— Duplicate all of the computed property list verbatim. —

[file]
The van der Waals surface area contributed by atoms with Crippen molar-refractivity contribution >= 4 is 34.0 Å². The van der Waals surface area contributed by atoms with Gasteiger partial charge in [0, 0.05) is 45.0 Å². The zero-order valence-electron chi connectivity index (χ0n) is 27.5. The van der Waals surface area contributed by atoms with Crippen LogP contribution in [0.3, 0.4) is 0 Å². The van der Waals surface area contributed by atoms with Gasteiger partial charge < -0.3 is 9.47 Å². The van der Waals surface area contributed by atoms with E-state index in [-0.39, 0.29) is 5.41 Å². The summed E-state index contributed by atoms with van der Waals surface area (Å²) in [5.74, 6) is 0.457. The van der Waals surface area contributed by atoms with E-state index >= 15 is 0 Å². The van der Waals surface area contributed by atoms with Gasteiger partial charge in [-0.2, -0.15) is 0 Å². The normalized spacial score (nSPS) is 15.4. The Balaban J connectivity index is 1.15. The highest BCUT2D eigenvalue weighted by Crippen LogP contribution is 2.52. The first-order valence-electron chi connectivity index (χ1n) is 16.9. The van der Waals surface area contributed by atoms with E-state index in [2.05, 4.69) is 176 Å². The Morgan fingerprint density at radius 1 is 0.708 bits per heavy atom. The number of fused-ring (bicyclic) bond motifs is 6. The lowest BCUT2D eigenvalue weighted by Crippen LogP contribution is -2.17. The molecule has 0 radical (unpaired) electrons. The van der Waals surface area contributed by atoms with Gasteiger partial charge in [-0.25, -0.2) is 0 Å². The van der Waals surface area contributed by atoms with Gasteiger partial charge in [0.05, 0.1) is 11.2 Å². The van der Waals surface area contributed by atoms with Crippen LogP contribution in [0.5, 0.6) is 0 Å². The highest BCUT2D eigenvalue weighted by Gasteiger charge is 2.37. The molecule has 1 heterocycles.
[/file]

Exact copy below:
The van der Waals surface area contributed by atoms with Crippen molar-refractivity contribution >= 4 is 34.0 Å². The van der Waals surface area contributed by atoms with Gasteiger partial charge in [0, 0.05) is 45.0 Å². The zero-order valence-electron chi connectivity index (χ0n) is 27.5. The van der Waals surface area contributed by atoms with Crippen LogP contribution in [0.3, 0.4) is 0 Å². The van der Waals surface area contributed by atoms with Gasteiger partial charge < -0.3 is 9.47 Å². The van der Waals surface area contributed by atoms with E-state index in [-0.39, 0.29) is 5.41 Å². The summed E-state index contributed by atoms with van der Waals surface area (Å²) in [5.74, 6) is 0.457. The van der Waals surface area contributed by atoms with E-state index >= 15 is 0 Å². The van der Waals surface area contributed by atoms with Gasteiger partial charge in [-0.2, -0.15) is 0 Å². The normalized spacial score (nSPS) is 15.4. The Balaban J connectivity index is 1.15. The highest BCUT2D eigenvalue weighted by Crippen LogP contribution is 2.52. The first-order valence-electron chi connectivity index (χ1n) is 16.9. The van der Waals surface area contributed by atoms with E-state index in [2.05, 4.69) is 176 Å². The Morgan fingerprint density at radius 1 is 0.708 bits per heavy atom. The number of fused-ring (bicyclic) bond motifs is 6. The lowest BCUT2D eigenvalue weighted by Crippen LogP contribution is -2.17. The molecule has 0 radical (unpaired) electrons. The van der Waals surface area contributed by atoms with Gasteiger partial charge in [-0.25, -0.2) is 0 Å². The van der Waals surface area contributed by atoms with Gasteiger partial charge in [0.05, 0.1) is 11.2 Å². The van der Waals surface area contributed by atoms with Crippen LogP contribution in [0.5, 0.6) is 0 Å². The highest BCUT2D eigenvalue weighted by Gasteiger charge is 2.37. The molecule has 1 heterocycles.